Pikes Peak organisers clarify handlebar rule

Sports bikes not banned - as long as they were made with one-piece handlebar

THE organisers of the Pikes Peak hill climb have released a lengthy explanation of the reasoning behind the rule that bans all bikes not fitted with original-equipment one-piece handlebars as standard.

The rule change for the 2016 event reverts to an old system, used up to 2012, in which clip-ons were banned. It follows the deaths of two riders during the competition in the last two years.

According to the explanation, a key reason for the ban is that bikes with clip-ons give a low vantage point, reducing the ability to see far enough ahead, and that wider, one-piece bars also give better leverage and allow a quicker response to danger.

The 2,000-word explanation includes: 'One key reason the PPIHC Race Committee and Board of Directors are only comfortable allowing motorcycles originally produced by manufacturers with top mounted one-piece handlebars is the vertical riding position and high vantage point these bikes encourage; motorcycles equipped with clip-on style handles encourage a crouched, horizontal riding position and low vantage point in comparison. The Pikes Peak Highway is an extremely unique race course with many crests and the potential for wildlife like deer, big horn sheep, and even bear to also be on the race course while riders ascend to the mountain’s summit.  Due to limiting factors associated with a rider’s ability to see and react as early as possible to these and countless other unpredictable conditions found at Pikes Peak, the PPIHC is no longer comfortable with the riding position and vantage point associated with and encouraged by motorcycles equipped with two-piece clip-on style handles.'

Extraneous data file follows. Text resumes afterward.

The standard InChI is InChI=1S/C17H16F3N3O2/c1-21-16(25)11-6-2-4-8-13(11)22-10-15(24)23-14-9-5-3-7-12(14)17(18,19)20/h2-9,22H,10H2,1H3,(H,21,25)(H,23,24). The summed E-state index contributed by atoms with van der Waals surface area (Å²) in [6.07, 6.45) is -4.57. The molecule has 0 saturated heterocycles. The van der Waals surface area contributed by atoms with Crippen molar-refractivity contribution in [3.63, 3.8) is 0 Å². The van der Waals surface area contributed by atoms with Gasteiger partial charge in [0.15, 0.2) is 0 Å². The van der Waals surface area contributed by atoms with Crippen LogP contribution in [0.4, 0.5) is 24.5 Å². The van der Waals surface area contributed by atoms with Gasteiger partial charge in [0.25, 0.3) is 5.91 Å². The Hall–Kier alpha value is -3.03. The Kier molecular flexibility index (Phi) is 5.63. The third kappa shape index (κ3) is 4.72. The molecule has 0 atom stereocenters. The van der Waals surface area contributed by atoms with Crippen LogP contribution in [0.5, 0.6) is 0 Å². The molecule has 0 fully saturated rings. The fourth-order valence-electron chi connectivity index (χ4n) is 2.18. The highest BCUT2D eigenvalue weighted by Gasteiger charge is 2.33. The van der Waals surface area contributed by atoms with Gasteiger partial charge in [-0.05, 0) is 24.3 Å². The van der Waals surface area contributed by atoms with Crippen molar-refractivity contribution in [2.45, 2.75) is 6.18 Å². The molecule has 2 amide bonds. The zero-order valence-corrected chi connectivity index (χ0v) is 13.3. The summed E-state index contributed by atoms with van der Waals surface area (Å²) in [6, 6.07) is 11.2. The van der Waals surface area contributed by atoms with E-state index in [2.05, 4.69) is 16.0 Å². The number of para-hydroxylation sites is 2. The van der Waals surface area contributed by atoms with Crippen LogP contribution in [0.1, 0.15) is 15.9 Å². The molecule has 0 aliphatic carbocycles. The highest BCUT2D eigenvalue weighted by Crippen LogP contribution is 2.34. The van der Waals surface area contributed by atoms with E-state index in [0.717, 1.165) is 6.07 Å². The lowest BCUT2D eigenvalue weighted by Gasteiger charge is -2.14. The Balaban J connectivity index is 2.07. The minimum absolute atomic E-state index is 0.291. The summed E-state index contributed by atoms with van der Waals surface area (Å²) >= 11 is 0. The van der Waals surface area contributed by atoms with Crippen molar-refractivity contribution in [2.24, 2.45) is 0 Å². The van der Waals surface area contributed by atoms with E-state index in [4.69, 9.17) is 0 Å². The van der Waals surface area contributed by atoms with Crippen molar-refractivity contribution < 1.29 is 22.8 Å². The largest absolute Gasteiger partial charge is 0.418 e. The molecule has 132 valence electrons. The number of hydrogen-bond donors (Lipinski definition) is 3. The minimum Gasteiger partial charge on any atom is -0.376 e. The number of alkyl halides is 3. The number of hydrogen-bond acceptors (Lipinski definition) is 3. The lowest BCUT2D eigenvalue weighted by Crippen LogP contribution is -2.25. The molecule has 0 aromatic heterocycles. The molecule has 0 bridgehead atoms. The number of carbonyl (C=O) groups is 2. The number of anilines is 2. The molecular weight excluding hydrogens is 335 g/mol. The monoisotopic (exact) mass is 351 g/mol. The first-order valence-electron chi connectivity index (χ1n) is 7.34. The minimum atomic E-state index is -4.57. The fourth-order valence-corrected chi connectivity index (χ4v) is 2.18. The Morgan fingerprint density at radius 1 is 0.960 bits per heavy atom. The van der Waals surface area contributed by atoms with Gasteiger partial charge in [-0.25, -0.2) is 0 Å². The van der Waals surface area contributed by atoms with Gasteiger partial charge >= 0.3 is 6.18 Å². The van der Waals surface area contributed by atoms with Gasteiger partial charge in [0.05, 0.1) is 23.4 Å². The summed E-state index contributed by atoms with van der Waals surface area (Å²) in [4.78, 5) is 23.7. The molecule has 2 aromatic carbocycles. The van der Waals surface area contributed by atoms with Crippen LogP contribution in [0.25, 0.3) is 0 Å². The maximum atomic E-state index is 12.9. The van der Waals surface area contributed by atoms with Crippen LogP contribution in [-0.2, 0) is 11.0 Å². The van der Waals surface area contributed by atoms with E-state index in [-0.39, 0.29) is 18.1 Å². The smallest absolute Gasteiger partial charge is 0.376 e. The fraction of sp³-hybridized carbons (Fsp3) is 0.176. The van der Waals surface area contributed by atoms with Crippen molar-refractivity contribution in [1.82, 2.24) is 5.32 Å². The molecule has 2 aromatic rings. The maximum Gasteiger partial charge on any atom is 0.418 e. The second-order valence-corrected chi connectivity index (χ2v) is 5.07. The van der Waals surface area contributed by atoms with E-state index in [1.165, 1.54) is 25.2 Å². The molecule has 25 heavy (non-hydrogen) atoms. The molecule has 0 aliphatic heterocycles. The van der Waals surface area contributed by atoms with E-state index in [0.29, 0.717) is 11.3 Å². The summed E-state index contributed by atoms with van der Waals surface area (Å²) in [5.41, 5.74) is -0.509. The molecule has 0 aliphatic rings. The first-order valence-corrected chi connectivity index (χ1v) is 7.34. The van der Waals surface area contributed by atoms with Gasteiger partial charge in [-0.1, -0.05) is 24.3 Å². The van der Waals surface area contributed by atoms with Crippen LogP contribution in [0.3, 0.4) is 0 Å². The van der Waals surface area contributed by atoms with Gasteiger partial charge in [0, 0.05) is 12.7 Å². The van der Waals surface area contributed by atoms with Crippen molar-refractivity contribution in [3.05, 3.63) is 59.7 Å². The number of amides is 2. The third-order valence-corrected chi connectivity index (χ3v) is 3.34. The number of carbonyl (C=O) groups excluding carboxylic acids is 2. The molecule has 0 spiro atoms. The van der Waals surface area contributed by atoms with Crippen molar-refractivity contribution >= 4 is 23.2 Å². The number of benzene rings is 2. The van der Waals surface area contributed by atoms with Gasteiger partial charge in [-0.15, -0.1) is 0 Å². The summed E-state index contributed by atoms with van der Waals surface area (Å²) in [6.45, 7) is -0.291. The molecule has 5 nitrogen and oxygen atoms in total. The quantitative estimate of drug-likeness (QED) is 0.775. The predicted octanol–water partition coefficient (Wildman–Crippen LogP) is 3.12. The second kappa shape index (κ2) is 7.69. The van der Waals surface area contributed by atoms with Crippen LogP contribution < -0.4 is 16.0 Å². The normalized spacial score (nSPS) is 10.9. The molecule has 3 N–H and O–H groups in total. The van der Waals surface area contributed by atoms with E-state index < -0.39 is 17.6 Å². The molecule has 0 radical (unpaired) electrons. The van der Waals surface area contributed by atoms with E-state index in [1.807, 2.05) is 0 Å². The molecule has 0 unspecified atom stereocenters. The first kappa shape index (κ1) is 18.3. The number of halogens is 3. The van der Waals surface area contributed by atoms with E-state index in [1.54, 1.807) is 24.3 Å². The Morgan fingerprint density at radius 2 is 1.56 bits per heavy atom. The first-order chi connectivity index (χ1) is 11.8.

The statement also says that competitors Bobby Goodin and Carl Sorensen died on bikes with two-piece clip-on bars.

Photographs from the 2014 event show that Goodin’s Triumph Daytona 675R was modified with wide, high bars, although it's not clear whether they were one or two-piece. 

The statement says: 'In 2013, a new rule was added to the PPIHC motorcycle program that would allow bikes with two-piece clip-on handles for the first time in the race’s 97 year history. The following two years, motorcycle competitors Bobby Goodin (2014) and Carl Sorensen (2015) died after crashes on bikes utilizing two-piece clip-on handles.'

The explanation is a response specifically to an article on the US website Roadracingworld.com and says the intention is to 'eliminate any confusion'.   

The organisers deny sports bikes have been banned, saying: 'To clarify, nowhere in the PPIHC Rule Book does it state that sportsbikes are not allowed to compete at the PPIHC. Competitors are more than welcome to apply for an invitation to compete in the PPIHC with a sportsbike as long as it was produced by the manufacturer with one-piece handlebars and the original handlebars are used.'

Read the whole statement. 

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